|Illustration: Matt Vincent
It’s seven on a Wednesday night and eight women of the St. Mark’s Episcopal Church book club are gathered at the Elburn home of Gail Mellish for their monthly meeting. As usual, Gail’s husband is “sequestered” in another part of the house and a potluck dinner has been laid out. Unlike at most book club meetings, however, a phone sits in the center of the dining room table, marking the group’s first ever teleconference with the author under discussion. The guest of honor? Charlene Ann Baumbich, the effusive 60-year-old creator of Partonville, a small town “in the northern part of southern Illinois, where oldsters are young, trees have names, and the obvious sometimes isn’t.”
Partonville is the setting for Baumbich’s “Dearest Dorothy” series, which stars Dorothy Jean Wetstra, a spunky, computer-savvy 87-year-old. Since the series debuted in 2002, Baumbich, a Wheaton area native who lives in Glen Ellyn, has acquired celebrity status among a certain set of midlifers. “There was a real lack of fiction with older protagonists,” says Terri Castillo, the former editor at Guideposts Books who originated the series. “Our readers wanted to read about older people leading lives as interesting as theirs. Some of our readers were older or retired, but they were getting into Winnebagos and traveling across the country, or joining retirement communities in Arizona and New Mexico, not buying into the stereotype that once they grew older they didn’t have anything more to offer.”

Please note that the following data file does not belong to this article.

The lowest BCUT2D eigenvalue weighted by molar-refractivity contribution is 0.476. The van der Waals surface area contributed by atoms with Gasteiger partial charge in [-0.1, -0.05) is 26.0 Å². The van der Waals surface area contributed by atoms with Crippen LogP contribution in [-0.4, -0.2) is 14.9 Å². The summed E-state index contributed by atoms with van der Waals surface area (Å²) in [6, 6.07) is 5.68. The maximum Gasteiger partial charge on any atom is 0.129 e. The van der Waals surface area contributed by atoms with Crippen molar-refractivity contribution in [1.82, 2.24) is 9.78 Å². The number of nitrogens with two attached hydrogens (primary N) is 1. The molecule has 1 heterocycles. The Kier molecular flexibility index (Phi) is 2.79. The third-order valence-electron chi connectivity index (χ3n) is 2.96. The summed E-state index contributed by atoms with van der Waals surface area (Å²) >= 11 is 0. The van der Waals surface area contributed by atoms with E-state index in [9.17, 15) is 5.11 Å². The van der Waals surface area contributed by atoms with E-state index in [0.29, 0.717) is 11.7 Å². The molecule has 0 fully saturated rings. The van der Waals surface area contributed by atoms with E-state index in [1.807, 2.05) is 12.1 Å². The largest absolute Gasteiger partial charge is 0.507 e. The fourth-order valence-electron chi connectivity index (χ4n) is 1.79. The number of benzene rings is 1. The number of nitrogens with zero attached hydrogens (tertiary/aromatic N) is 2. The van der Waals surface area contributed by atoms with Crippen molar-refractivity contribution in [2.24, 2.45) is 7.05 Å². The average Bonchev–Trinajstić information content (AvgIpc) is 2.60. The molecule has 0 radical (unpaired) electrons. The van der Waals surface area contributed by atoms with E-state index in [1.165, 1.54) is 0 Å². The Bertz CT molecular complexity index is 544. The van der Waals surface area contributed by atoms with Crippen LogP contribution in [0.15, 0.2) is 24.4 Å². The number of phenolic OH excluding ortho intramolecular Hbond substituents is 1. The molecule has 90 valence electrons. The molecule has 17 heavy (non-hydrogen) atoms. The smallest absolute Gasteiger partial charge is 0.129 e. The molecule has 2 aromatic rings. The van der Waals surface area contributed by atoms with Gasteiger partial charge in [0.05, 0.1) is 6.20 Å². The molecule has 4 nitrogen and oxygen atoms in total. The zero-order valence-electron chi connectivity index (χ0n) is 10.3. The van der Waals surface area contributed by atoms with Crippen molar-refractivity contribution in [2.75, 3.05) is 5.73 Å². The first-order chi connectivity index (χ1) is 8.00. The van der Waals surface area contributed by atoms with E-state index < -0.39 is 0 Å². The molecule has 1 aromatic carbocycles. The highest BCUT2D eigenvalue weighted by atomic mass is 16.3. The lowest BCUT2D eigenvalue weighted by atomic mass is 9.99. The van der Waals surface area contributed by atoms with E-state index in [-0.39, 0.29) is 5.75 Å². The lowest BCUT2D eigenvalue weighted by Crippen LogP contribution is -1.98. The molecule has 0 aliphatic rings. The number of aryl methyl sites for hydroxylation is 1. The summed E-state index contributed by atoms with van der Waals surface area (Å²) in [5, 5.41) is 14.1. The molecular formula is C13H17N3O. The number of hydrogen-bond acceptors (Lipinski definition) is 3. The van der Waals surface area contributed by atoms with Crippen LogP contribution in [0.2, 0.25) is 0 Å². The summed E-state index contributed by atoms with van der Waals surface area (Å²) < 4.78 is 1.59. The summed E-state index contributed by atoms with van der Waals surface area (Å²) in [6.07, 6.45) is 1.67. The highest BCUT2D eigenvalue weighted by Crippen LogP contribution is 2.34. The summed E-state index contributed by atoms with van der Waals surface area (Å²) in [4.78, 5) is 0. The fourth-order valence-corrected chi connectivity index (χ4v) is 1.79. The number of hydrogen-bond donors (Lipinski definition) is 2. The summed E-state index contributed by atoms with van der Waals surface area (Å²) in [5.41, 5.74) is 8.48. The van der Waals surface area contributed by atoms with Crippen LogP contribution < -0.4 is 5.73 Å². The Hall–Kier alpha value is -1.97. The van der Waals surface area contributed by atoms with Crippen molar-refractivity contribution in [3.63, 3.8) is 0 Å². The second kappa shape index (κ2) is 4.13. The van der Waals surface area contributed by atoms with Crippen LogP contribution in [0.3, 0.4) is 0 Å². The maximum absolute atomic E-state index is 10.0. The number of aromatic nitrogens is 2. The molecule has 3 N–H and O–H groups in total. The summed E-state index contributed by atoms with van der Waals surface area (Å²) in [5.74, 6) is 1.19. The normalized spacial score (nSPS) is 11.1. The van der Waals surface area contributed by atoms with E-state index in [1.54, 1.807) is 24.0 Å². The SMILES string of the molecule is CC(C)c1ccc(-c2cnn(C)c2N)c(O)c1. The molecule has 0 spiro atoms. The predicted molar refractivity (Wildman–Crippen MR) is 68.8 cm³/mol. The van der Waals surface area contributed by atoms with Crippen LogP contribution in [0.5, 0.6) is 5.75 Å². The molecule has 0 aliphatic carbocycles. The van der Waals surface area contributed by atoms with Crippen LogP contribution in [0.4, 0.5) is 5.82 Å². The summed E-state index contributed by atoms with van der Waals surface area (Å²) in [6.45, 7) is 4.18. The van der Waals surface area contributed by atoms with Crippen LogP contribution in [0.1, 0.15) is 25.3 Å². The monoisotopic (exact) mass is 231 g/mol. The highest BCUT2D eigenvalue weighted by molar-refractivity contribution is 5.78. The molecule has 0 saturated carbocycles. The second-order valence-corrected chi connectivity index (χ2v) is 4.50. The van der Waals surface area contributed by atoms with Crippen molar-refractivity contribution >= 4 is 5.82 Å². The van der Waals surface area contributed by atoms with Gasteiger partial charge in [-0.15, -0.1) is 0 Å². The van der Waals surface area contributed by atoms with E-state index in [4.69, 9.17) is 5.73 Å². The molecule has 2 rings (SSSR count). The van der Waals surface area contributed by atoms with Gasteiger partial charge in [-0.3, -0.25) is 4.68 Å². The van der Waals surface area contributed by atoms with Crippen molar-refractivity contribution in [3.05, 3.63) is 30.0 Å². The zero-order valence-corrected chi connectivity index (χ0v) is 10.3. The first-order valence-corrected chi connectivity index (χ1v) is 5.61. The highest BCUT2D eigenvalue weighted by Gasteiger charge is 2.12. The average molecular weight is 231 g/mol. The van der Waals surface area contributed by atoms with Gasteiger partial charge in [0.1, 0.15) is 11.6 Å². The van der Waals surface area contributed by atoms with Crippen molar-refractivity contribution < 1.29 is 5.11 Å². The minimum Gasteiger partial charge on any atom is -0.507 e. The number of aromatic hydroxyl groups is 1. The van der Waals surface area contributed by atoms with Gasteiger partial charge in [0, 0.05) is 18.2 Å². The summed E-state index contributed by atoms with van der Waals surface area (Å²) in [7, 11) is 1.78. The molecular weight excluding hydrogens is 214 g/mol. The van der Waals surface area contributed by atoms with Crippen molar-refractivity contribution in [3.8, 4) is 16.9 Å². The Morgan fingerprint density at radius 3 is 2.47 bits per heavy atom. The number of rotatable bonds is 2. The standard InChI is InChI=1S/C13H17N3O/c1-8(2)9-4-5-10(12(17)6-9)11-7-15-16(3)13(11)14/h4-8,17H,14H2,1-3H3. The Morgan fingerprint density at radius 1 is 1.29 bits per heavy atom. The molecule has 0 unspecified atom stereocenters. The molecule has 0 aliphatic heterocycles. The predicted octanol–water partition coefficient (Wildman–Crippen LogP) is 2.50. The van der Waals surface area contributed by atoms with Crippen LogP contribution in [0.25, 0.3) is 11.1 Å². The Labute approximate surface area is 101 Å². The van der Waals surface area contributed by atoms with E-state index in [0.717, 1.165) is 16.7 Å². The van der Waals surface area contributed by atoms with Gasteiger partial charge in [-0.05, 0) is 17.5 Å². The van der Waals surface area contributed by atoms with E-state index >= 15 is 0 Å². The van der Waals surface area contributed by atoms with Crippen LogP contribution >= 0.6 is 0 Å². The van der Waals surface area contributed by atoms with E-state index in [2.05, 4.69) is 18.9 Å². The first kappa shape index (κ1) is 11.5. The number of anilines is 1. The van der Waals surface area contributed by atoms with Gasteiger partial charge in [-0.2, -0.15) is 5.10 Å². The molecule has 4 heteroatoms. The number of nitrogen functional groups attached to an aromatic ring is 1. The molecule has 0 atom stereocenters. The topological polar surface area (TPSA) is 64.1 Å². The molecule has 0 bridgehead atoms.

Dorothy is a much-loved icon around Partonville, speeding through town in her 1976 Lincoln Continental (nicknamed “The Tank”) and wearing a sweatsuit in her signature color-pink. She is flanked by quirky neighbors, including Maggie Malone, the eccentric 72-year-old hairstylist; Lester K. Biggs, the gruff diner owner with a soft spot; and Katie Durbin, the Chicagoan–turned–country gal with a teenage son and a deep-rooted distaste for rural life. In the first book, urban expansion threatens to drive Dorothy out of her lifelong home; the death of an aunt forces Katie to pay a dreaded visit to Partonville; and Maggie shocks the town when she returns from a hairdressers’ convention with a tattoo.
“The characters are so homey, I felt like I had met them all throughout my life,” says Mellish, the book club host, who is 58. “I think most everyone has a Dearest Dorothy.”
In 2000, Guideposts Books, a small religious press based in New York City, was searching for a prolific, versatile writer to fill what they saw as a gap in the marketplace. The stereotype-shattering character of Dorothy was a natural voice for Baumbich, a freelance journalist and nonfiction author. At Castillo’s suggestion, Baumbich wrote a sample novel that starred an independent oldster, whom Baumbich based on a real-life friend. Books one and two caught the attention of an editor at Penguin, who saw similarities between Baumbich’s creation and Jan Karon’s successful series about life in the fictional small town of Mitford. Penguin bought the paperback rights to the first two novels from Guidepost and subsequently signed Baumbich on for three more books.
Now, years after the real Dorothy’s death in 1998, the fictional Dorothy continues to gain fans. Bolstered by the release of the fourth installment in August and her cross-country author tour this fall, Baumbich says she has received hundreds of fan letters, mostly from hooked middle-aged women. The series has inspired book clubs as close as Itasca and as far from home as Palmer, Alaska. Baumbich recently created an electronic newsletter, dubbed the “TwinkleGram,” which she sends out monthly to about 2,000 subscribers.
“The characters in the ‘Dearest Dorothy’ books remind us that all of life is change and risk,” says Ann Bloch, 62, a St. Charles kindergarten teacher who is celebrating 15 years as a breast cancer survivor and ten years since receiving a kidney transplant. “They show us that you just have to keep moving forward, keep your sense of humor, and hope for the best.” Another welcome example of how in life, as in Partonville, the obvious sometimes isn’t.